SALT LAKE CITY — For the first time since his arrest by the FBI, John Sullivan shares about his involvement with the U.S. Capitol riot and what he's been working on while under house arrest.
Sullivan has about 70,000 words finished in a book he is currently writing about the riot.
"When I was on house arrest, I dedicated my time to writing the book," said Sullivan.
Since a hearing in Washington D.C., a Federal Judge relaxed the ban for using social media; Sullivan just has to avoid doing anything for his company Insurgence USA.
In the meantime, Sullivan writes.
"I was now opening my mind, opening my eyes to the possibility of something like a rush on the Capitol insurrection," read Sullivan from the first chapter of his unfinished book.
Sullivan said he wants to write about groups he believes were involved at the U.S. Capitol.
"These two groups kind of came together in forming that narrative that built up to the Capitol, because I don’t think it would have happened without the other group," said Sullivan.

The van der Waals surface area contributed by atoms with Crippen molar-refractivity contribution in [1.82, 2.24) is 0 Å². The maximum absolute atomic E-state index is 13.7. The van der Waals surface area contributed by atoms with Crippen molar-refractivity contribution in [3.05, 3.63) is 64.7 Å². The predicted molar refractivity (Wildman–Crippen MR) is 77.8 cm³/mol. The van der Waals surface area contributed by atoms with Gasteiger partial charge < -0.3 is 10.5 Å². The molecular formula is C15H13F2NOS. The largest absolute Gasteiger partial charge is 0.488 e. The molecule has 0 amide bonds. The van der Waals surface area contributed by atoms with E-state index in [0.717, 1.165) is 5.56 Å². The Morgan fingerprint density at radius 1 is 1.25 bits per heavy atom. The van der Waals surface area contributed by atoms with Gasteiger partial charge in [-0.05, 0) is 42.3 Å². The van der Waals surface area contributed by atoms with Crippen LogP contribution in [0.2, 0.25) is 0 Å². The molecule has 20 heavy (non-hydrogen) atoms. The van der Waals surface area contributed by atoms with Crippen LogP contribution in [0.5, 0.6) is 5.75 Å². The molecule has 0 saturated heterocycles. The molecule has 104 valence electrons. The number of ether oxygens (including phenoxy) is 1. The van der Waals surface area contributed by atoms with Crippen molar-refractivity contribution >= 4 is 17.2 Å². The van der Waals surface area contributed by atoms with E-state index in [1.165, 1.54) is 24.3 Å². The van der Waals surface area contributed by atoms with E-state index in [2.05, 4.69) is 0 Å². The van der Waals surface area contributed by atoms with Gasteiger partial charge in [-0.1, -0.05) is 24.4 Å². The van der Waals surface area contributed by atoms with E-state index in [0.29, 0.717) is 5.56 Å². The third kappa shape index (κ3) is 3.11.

Though, Sullivan admitted there were two groups, he said Trump supporters were in the majority.
Sullivan was arrested in the summer of 2020 for organizing a protest in Provo where shots were fired.
The activist was arrested again for multiple charges, one being violent entry to the riot at the U.S. Capitol in January.
"I just wanted something, that was a monumental moment in history, to be fully disclosed to the public," said Sullivan.
In an earlier interview with James Sullivan, he said he turned his brother in to the FBI, because he believe Sullivan organized the Capitol protest.
"I did not, that's a lot of misinformation," said Sullivan. "I can tell you that the people who are most visible are the least responsible."
The activist was once training to become an Olympic speed skater. In 2018, Sullivan went to the Olympic trials but did not succeed.
The videos Sullivan used to take of his training sessions for the Olympics, soon "transitioned into a political spectrum."
Up to that point in his life, Sullivan said he had never experienced racism.
Sullivan put away his speed skates and began working at a company in Utah, a place Sullivan said he experienced harassment and was called racial slurs.
After filing a lawsuit, Sullivan said he began attending protests.
The first protest Sullivan documented took place in Salt Lake City, where he watched protestors set a police patrol car on fire.
Sullivan said he pulled out his phone and began documenting everything.
It was not until 2020 that Sullivan said he started organizing his own protests.
"I don't advocate for violence," said Sullivan. "If you go to my protests that I hold, it's just speaking."
Sullivan made thousands selling some of his footage to national news networks, something he hopes to continue doing after his cases are closed.